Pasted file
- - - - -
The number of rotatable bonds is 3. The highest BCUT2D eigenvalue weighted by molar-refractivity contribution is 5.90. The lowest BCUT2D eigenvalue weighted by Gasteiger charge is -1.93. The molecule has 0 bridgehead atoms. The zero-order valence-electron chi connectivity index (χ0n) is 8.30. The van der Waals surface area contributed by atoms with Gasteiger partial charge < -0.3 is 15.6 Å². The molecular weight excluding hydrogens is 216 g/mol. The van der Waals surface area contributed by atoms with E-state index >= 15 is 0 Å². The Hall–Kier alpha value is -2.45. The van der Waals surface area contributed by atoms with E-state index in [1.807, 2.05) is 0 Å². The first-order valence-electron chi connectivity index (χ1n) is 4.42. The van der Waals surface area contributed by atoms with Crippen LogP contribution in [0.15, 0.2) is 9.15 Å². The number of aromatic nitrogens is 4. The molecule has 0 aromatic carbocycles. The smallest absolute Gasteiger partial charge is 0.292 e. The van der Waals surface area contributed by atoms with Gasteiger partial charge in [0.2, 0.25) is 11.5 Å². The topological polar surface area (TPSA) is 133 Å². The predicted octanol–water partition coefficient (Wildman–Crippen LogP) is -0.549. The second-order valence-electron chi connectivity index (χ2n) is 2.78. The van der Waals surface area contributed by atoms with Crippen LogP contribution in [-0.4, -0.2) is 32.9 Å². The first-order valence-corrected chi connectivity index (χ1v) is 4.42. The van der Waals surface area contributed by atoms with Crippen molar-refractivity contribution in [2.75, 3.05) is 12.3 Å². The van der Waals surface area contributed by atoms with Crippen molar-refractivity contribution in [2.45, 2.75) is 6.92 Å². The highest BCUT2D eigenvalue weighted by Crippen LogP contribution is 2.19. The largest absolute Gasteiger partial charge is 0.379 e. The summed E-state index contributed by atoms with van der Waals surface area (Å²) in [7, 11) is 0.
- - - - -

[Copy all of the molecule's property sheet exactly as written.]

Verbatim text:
The number of rotatable bonds is 3. The highest BCUT2D eigenvalue weighted by molar-refractivity contribution is 5.90. The lowest BCUT2D eigenvalue weighted by Gasteiger charge is -1.93. The molecule has 0 bridgehead atoms. The zero-order valence-electron chi connectivity index (χ0n) is 8.30. The van der Waals surface area contributed by atoms with Gasteiger partial charge < -0.3 is 15.6 Å². The molecular weight excluding hydrogens is 216 g/mol. The van der Waals surface area contributed by atoms with E-state index >= 15 is 0 Å². The Hall–Kier alpha value is -2.45. The van der Waals surface area contributed by atoms with E-state index in [1.807, 2.05) is 0 Å². The first-order valence-electron chi connectivity index (χ1n) is 4.42. The van der Waals surface area contributed by atoms with Crippen LogP contribution in [0.15, 0.2) is 9.15 Å². The number of aromatic nitrogens is 4. The molecule has 0 aromatic carbocycles. The smallest absolute Gasteiger partial charge is 0.292 e. The van der Waals surface area contributed by atoms with Gasteiger partial charge in [0.2, 0.25) is 11.5 Å². The topological polar surface area (TPSA) is 133 Å². The predicted octanol–water partition coefficient (Wildman–Crippen LogP) is -0.549. The second-order valence-electron chi connectivity index (χ2n) is 2.78. The van der Waals surface area contributed by atoms with Crippen LogP contribution in [-0.4, -0.2) is 32.9 Å². The first-order valence-corrected chi connectivity index (χ1v) is 4.42. The van der Waals surface area contributed by atoms with Crippen molar-refractivity contribution in [2.75, 3.05) is 12.3 Å². The van der Waals surface area contributed by atoms with Crippen molar-refractivity contribution in [2.45, 2.75) is 6.92 Å². The highest BCUT2D eigenvalue weighted by Crippen LogP contribution is 2.19. The largest absolute Gasteiger partial charge is 0.379 e. The summed E-state index contributed by atoms with van der Waals surface area (Å²) in [7, 11) is 0.